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The Hill: Solutions in search of problems — USDA’s unnecessary intrusion into chicken industry

The following op-ed was originally published via The Hill on May 19, 2023.


America loves chicken. It’s healthy, delicious, sustainable and — for the moment — the most affordable protein in the meat case. The U.S. chicken industry supports millions of good paying jobs in hundreds of rural communities.

Unfortunately, some in Washington — and their allies in the trial-bar and activist boardrooms — want to make chicken less affordable. Why? A small, but vocal minority of radical activists are persistently advocating for the end of animal agriculture, even though most Americans depend on chicken as an affordable source of nutrition.

New data shows that grocery prices increased 11 percent between 2022 and 2023. Making chicken — a protein staple on which families of all income levels rely — more expensive and less available makes no sense. Sadly, for the American consumer, that is exactly what’s being proposed. And those most vulnerable would be first in line: lower income earners, children who receive free and reduced cost school meals, and needy individuals who rely on food banks to feed their families. There has never been a worse time for needless governmental regulation.

One example: To be sure, Salmonella is a potentially dangerous food-borne bacteria. Itoccurs naturally in chickens. That’s why we stress the need to always cook chicken to an internal temperature of 165°F and to avoid cross-contamination in the kitchen. When those steps are followed, there is absolutely no danger of food-borne illness from chicken.

Chicken producers work continuously and closely with United States Department of Agriculture (USDA) to reduce the presence of Salmonella in and on chicken. The industry has implemented new controls and interventions and supported modernized poultry inspection. As a result, we are meeting and exceeding USDA’s rigorous food safety standards.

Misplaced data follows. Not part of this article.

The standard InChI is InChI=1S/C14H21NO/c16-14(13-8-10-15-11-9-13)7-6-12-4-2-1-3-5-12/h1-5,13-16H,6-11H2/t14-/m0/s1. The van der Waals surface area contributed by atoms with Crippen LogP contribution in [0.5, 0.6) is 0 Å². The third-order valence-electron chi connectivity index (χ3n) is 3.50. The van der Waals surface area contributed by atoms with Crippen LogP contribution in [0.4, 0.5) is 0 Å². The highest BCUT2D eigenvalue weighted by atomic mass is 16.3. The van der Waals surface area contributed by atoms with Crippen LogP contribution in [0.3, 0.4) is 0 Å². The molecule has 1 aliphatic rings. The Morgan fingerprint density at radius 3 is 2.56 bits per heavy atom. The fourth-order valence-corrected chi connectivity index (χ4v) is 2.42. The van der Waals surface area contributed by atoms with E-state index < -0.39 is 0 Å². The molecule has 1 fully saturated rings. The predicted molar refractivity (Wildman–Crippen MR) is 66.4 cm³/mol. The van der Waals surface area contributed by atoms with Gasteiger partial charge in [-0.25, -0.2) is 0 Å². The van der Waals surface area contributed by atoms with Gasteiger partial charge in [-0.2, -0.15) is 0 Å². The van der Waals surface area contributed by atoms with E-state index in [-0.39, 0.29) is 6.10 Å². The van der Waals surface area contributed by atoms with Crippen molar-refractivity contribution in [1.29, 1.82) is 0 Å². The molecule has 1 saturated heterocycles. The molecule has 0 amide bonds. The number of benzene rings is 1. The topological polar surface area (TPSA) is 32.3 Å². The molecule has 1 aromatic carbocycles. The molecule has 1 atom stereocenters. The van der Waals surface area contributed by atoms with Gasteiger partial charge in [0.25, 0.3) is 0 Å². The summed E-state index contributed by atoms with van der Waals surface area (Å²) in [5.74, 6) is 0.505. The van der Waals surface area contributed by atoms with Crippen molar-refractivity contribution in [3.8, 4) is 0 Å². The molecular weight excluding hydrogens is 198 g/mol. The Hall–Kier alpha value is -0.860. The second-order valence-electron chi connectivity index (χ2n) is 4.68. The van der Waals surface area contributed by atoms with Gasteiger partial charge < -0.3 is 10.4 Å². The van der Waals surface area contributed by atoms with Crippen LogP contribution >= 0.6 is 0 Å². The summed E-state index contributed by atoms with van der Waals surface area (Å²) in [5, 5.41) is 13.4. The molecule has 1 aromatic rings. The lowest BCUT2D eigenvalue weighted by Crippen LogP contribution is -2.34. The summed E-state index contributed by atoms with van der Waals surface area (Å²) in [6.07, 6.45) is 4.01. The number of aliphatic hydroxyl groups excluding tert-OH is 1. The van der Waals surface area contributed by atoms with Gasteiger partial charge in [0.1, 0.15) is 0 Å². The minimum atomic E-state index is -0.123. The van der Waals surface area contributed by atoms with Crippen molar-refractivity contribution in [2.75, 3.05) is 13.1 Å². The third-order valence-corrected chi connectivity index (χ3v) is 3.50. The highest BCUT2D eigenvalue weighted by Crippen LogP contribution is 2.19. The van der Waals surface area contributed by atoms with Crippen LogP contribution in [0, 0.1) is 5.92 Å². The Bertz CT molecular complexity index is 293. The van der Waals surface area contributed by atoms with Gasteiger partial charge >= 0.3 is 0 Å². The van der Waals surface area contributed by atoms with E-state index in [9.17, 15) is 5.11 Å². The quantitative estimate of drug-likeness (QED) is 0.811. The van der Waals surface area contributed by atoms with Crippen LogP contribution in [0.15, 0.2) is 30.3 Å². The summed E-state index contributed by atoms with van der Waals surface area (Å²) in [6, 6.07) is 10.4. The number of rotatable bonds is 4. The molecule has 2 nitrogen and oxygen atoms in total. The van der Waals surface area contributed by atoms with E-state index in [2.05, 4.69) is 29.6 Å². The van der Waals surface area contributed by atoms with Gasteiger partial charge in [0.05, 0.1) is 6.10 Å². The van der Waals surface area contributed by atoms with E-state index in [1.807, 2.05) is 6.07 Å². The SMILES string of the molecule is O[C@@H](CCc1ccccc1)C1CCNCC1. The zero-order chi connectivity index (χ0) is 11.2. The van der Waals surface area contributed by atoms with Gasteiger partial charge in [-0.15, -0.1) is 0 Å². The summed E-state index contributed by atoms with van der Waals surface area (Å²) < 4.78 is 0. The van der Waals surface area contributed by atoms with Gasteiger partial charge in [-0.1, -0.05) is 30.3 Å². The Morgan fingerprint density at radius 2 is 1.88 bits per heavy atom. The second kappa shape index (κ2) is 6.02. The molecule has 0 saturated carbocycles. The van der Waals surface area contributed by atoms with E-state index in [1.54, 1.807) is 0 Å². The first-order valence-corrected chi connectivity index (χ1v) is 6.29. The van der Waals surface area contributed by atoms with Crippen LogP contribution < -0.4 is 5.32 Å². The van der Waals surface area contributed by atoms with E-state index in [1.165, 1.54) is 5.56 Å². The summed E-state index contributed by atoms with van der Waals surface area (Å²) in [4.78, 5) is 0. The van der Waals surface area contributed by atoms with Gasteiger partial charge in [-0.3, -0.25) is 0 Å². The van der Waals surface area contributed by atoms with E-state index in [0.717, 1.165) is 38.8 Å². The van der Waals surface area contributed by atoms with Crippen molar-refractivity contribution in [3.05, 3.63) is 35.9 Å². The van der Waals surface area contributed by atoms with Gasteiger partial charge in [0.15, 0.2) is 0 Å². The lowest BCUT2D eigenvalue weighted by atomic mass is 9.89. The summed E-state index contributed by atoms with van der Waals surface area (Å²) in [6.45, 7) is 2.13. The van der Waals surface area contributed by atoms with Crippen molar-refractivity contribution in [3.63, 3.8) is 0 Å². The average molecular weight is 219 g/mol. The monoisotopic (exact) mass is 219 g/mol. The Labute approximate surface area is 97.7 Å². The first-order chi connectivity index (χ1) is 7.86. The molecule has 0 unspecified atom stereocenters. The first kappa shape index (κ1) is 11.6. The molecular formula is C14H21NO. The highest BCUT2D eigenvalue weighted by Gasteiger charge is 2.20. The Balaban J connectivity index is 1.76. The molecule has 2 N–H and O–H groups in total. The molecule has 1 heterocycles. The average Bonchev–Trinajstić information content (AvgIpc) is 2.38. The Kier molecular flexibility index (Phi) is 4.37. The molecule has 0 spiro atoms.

If chicken is safer now than it’s ever been, why do some want to abandon this approach and potentially require millions of pounds of chicken to be sent to landfills rather than dinner tables. Salmonella is not an “adulterant” in chicken, as potential new USDA guidelines suggest. It is not “added” to chicken. It occurs naturally and, through strict protocols and testing procedures, can be minimized. And Salmonella is completely destroyed when chicken is properly handled and cooked.

The Biden administration is fond of reminding all of us to “follow the science.” It’s an ironic sentiment given that we have yet to see any science underlying these proposals.

A second example of unnecessary intrusion by USDA focuses on the way chicken growers are compensated. We use what might be called a “pay for performance” system — under which farmers are financially incentivized to raise healthier birds. High performing farmers are paid better than others.